Most of the HIDS products have the ability to prevent attacks also. However, it is initially deployed in the monitor mode and then once there is an understanding of the system activity, a baseline is created and then HIDS is deployed in prevention mode. The functionality of HIDS depends on the logs generated by the system and the fact that the intruders leave evidence of their activities. Generally, hackers get access to the system and install malicious tools so that future access becomes easier. If these tools change the operating system configurations, or entries of some windows registry, it is logged in the systems/event log, thus triggering an alert by the HIDS system.1
HIDS is generally installed on servers, or end point devices to protect the system from intrusion. The function of HIDS solely depends on the audit trails generated by the system. If hackers manage to turn off these logs, even if you have a HIDS agent running, it may not trigger any alerts. This is the biggest disadvantage of HIDS.
Advantages of HIDS are:
System level protection. Protects from attacks directed to the system
Any unauthorized activity on the system (configuration changes, file changes, registry changes, etc.) are detected and an alert is generated for further action
There are disadvantages also:
HIDS functionality works only if the systems generate logs and match against the pre-defined policies. If for some reason, systems do not generate logs, HIDS may not function properly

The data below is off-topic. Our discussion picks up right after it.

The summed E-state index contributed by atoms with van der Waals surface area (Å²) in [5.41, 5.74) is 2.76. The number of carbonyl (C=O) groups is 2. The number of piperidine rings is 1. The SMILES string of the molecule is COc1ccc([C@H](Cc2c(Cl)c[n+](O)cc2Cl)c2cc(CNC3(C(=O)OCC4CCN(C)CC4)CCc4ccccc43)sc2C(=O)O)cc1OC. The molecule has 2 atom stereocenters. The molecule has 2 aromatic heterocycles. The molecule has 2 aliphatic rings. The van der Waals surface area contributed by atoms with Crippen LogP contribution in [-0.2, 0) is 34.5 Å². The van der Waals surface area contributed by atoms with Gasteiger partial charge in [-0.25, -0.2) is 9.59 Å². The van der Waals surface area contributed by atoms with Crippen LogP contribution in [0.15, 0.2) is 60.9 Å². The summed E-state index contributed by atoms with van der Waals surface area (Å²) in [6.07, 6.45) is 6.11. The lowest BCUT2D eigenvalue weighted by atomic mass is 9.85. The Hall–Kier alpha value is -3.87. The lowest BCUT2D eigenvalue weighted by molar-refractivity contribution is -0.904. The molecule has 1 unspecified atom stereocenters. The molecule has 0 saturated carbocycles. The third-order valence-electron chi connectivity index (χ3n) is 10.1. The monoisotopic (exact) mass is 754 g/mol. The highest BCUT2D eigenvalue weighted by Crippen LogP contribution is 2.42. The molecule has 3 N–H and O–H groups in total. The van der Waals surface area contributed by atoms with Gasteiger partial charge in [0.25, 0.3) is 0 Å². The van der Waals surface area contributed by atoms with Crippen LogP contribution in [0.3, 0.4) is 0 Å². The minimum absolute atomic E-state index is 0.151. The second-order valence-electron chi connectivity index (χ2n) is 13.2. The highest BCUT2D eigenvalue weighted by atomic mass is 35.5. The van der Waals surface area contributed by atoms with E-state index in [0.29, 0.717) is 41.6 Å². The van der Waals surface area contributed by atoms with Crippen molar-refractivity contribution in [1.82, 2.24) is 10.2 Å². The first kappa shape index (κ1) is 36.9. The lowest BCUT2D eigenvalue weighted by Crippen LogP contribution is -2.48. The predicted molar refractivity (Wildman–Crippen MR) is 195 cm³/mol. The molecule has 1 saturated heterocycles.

If hackers bring down the HIDS server, then HIDS is of no use. This is true for any vulnerability protection software
Network-Based Intrusion Detection System (IDS) / Intrusion Prevention System (IPS)
A Network-Based Intrusion Detection System (NIDS) 1 monitors (and detects) any suspicious activity on a network. It checks each and every packet that is entering the network to make sure it does not contain any malicious content which would harm the network or the end system. Network Intrusion Detection System sniffs the network traffic continuously. The traffic is matched against known signature profiles and if there are any abnormalities found in the traffic, then a NIDS triggers an alarm to the management console. A single sensor, as shown in Figure 11-3, deployed in promiscuous mode or inline mode can monitor/protect several hosts in the network.